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F factor[′ef ‚fak·tər]
(also F element, sex factor, and fertility factor), a genetic element that determines sex differentiation in bacteria and controls their ability to transfer chromosomal genes during conjugation from the donor, or male, cell to the recipient, or female, cell. The F factor has a molecular weight of about 4 × 107 and consists of ring-shaped deoxyribonucleic acid (DNA) formed by a double helix.
The F factor is an episome; that is, it can exist either autonomously in cytoplasm or as an integral part of the DNA bacterial chromosome. When it exists autonomously, the F factor behaves like a plasmid and is frequently transferred during conjugation to recipient cells, whose properties it alters. Bacterial genes are rarely transferred during this type of conjugation.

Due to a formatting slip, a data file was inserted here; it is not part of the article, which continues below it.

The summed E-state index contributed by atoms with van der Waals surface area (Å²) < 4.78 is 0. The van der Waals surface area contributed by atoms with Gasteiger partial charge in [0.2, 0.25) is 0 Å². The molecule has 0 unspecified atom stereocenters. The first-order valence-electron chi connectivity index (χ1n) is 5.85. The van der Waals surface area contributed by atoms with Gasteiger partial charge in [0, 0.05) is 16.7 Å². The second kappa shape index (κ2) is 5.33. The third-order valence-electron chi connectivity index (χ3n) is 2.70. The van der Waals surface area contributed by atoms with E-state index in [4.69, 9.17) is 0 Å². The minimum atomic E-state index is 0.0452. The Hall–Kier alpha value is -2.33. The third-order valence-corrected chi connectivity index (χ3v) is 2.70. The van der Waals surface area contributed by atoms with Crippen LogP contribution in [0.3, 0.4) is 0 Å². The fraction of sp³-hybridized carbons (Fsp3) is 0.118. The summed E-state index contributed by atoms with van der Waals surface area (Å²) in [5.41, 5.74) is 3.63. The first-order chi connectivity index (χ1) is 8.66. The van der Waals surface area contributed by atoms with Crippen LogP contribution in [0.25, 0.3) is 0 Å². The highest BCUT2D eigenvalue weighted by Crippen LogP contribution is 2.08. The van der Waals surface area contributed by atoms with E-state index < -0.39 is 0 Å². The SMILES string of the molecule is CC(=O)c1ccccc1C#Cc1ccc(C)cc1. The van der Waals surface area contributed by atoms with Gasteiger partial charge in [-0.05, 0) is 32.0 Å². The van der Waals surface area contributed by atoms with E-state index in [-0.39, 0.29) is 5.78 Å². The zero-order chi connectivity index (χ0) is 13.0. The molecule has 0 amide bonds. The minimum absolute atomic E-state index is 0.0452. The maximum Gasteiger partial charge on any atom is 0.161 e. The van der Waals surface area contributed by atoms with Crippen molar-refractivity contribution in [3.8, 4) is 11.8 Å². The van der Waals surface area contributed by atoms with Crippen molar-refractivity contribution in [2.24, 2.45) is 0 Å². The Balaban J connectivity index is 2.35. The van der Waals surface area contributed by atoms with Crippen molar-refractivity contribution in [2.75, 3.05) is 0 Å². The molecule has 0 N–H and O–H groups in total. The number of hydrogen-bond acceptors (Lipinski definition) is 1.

When it is an integral part of the DNA bacterial chromosome, the F factor is responsible for the efficient transfer of bacterial genes but is usually not transferred itself. The integrated F factor can become autonomous and can incorporate the genes in the adjacent portions of the bacterial DNA. Such an F factor is designated Hfr because it transfers incorporated bacterial genes with high frequency.
V. G. LIKHODED